Ash trees showing tolerance to the highly destructive tree disease ash dieback will be planted in the UK’s first ‘ash tree archive’.

This strategy consolidates all the evidence on ash trees and their threats to identify future research needs to protect the species and restore it to our landscape.

These threats include the tree disease ash dieback, which has the potential to cause significant damage to the UK’s ash trees population, and the pest emerald ash borer.

Defra has jointly funded a number of successful research projects that have identified trees which appear to be showing signs of tolerance to ash dieback. These trees are the next important step in developing a future breeding programme of disease-resistant ash trees.

Lord Gardiner, Biosecurity Minister, said: "Defra is already committed to funding several key research activities. Just one innovative example is the ongoing screening by Forest Research and Future Trees Trust for ash trees tolerant to ash dieback. In early 2020 the Trust will be planting an archive of tolerant trees which will be a key resource for a future breeding programme."

Nicola Spence, Defra Chief Plant Health Officer, said: "Since ash dieback was identified in 2012, we have invested more than £6m in ash dieback research and £4.5m to strengthen border security. We currently have some of the strongest import controls in Europe.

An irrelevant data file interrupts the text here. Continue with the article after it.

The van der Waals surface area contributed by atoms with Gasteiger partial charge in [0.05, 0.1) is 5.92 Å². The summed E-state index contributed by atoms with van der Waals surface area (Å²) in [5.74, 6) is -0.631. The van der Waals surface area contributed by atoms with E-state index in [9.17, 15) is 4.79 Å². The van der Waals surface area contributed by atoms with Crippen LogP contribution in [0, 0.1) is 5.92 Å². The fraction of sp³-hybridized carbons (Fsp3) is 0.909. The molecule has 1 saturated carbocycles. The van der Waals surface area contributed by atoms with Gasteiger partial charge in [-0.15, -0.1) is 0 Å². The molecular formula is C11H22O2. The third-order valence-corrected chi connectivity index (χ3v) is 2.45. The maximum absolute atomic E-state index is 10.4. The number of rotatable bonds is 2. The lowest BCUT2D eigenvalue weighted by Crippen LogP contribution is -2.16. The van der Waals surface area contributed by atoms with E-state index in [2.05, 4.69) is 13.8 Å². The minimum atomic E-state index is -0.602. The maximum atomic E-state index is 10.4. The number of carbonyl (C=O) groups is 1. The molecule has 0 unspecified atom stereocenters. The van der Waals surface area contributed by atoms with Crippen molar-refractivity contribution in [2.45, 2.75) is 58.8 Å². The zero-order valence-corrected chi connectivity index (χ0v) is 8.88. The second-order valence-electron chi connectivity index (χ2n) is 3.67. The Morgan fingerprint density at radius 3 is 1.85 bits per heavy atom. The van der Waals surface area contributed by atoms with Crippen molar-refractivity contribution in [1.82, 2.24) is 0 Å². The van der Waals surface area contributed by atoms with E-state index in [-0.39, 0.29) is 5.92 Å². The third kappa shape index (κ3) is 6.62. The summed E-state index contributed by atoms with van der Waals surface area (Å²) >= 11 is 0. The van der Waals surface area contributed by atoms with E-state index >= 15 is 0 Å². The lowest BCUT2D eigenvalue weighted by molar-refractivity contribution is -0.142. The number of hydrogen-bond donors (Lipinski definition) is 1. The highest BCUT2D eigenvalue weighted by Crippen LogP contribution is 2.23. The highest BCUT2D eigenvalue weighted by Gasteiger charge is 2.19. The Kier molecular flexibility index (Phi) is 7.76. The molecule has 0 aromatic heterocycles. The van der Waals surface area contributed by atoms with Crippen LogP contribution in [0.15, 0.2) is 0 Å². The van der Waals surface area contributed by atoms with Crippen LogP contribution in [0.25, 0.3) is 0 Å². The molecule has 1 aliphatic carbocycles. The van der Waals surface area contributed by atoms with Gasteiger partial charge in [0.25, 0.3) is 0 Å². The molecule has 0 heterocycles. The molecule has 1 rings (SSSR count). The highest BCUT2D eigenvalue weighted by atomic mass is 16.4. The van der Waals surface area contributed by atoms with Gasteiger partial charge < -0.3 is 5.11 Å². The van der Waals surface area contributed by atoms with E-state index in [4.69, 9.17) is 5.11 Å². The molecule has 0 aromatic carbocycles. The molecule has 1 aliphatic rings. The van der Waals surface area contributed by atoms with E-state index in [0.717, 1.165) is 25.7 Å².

"But we want to go even further to protect our ash trees which is why we have developed the ash research strategy, a new document which will help us determine how to ensure ash trees remain in our landscape for future generations to enjoy."

Scions collected from the trees that appear to be showing signs of tolerance to ash dieback have been grafted onto healthy rootstock and are currently growing in nurseries with the anticipation of being planted in Hampshire in 2020.

The ash strategy presents six updated ash policy objectives, set against the THRS resilience circle segments:

  • Continuous review of pests and diseases which pose a threat to ash, in particular ADB and EAB
  • Mitigate the risk of further pest and disease outbreaks on ash
  • Ensure preparedness and an optimal response to an EAB incursion
  • Reduce the impact of ADB on ash-associated biodiversity and public health and safety
  • Restore ecosystem services, by repopulating the treescape with alternative species to ash
  • Assist the long-term survival of native ash in the landscape